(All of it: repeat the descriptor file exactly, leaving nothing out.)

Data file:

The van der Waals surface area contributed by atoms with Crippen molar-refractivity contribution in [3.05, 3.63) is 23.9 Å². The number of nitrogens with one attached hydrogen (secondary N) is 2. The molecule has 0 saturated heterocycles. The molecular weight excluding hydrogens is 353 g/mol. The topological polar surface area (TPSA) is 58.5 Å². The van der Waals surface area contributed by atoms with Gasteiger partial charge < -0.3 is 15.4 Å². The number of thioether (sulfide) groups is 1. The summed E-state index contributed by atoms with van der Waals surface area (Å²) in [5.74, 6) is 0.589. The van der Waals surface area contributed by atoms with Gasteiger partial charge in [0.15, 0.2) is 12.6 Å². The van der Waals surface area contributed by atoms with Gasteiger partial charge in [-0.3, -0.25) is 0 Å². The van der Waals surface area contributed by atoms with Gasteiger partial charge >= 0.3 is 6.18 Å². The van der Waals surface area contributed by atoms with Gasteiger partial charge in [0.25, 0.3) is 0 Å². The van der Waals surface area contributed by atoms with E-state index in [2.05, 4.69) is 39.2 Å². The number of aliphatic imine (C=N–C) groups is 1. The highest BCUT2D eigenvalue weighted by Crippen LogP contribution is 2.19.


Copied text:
The van der Waals surface area contributed by atoms with Crippen molar-refractivity contribution in [3.05, 3.63) is 23.9 Å². The number of nitrogens with one attached hydrogen (secondary N) is 2. The molecule has 0 saturated heterocycles. The molecular weight excluding hydrogens is 353 g/mol. The topological polar surface area (TPSA) is 58.5 Å². The van der Waals surface area contributed by atoms with Gasteiger partial charge < -0.3 is 15.4 Å². The number of thioether (sulfide) groups is 1. The summed E-state index contributed by atoms with van der Waals surface area (Å²) in [5.74, 6) is 0.589. The van der Waals surface area contributed by atoms with Gasteiger partial charge in [0.15, 0.2) is 12.6 Å². The van der Waals surface area contributed by atoms with Gasteiger partial charge in [-0.3, -0.25) is 0 Å². The van der Waals surface area contributed by atoms with Gasteiger partial charge >= 0.3 is 6.18 Å². The van der Waals surface area contributed by atoms with Gasteiger partial charge in [0.25, 0.3) is 0 Å². The van der Waals surface area contributed by atoms with E-state index in [2.05, 4.69) is 39.2 Å². The number of aliphatic imine (C=N–C) groups is 1. The highest BCUT2D eigenvalue weighted by Crippen LogP contribution is 2.19.